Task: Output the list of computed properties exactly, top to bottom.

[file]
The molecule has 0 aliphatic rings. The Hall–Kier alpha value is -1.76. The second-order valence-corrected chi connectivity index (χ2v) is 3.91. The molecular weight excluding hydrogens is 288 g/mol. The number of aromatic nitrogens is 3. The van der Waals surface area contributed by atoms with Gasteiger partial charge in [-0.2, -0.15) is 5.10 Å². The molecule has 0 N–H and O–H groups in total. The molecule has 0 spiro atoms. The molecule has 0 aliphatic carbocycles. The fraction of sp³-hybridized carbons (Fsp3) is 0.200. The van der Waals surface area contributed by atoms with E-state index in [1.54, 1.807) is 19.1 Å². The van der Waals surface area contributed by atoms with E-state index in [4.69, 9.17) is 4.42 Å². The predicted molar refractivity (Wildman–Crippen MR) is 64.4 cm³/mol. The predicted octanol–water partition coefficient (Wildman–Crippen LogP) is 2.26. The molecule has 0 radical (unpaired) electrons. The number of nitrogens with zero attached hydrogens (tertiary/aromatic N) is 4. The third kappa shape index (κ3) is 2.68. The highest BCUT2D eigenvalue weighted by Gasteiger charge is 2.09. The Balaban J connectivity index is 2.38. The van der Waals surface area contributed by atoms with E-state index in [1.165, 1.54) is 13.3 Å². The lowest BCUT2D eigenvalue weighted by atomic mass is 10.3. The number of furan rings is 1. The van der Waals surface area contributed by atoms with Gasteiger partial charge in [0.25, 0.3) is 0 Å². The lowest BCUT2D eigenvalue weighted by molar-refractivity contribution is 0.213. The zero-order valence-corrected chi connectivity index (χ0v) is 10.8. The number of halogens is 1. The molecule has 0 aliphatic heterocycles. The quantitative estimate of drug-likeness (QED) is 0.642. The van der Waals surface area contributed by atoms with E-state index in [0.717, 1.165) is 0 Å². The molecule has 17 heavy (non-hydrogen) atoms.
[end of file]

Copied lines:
The molecule has 0 aliphatic rings. The Hall–Kier alpha value is -1.76. The second-order valence-corrected chi connectivity index (χ2v) is 3.91. The molecular weight excluding hydrogens is 288 g/mol. The number of aromatic nitrogens is 3. The van der Waals surface area contributed by atoms with Gasteiger partial charge in [-0.2, -0.15) is 5.10 Å². The molecule has 0 N–H and O–H groups in total. The molecule has 0 spiro atoms. The molecule has 0 aliphatic carbocycles. The fraction of sp³-hybridized carbons (Fsp3) is 0.200. The van der Waals surface area contributed by atoms with E-state index in [1.54, 1.807) is 19.1 Å². The van der Waals surface area contributed by atoms with E-state index in [4.69, 9.17) is 4.42 Å². The predicted molar refractivity (Wildman–Crippen MR) is 64.4 cm³/mol. The predicted octanol–water partition coefficient (Wildman–Crippen LogP) is 2.26. The molecule has 0 radical (unpaired) electrons. The number of nitrogens with zero attached hydrogens (tertiary/aromatic N) is 4. The third kappa shape index (κ3) is 2.68. The highest BCUT2D eigenvalue weighted by Gasteiger charge is 2.09. The Balaban J connectivity index is 2.38. The van der Waals surface area contributed by atoms with E-state index in [1.165, 1.54) is 13.3 Å². The lowest BCUT2D eigenvalue weighted by atomic mass is 10.3. The number of furan rings is 1. The van der Waals surface area contributed by atoms with Gasteiger partial charge in [0.25, 0.3) is 0 Å². The lowest BCUT2D eigenvalue weighted by molar-refractivity contribution is 0.213. The zero-order valence-corrected chi connectivity index (χ0v) is 10.8. The number of halogens is 1. The molecule has 0 aliphatic heterocycles. The quantitative estimate of drug-likeness (QED) is 0.642. The van der Waals surface area contributed by atoms with E-state index in [0.717, 1.165) is 0 Å². The molecule has 17 heavy (non-hydrogen) atoms.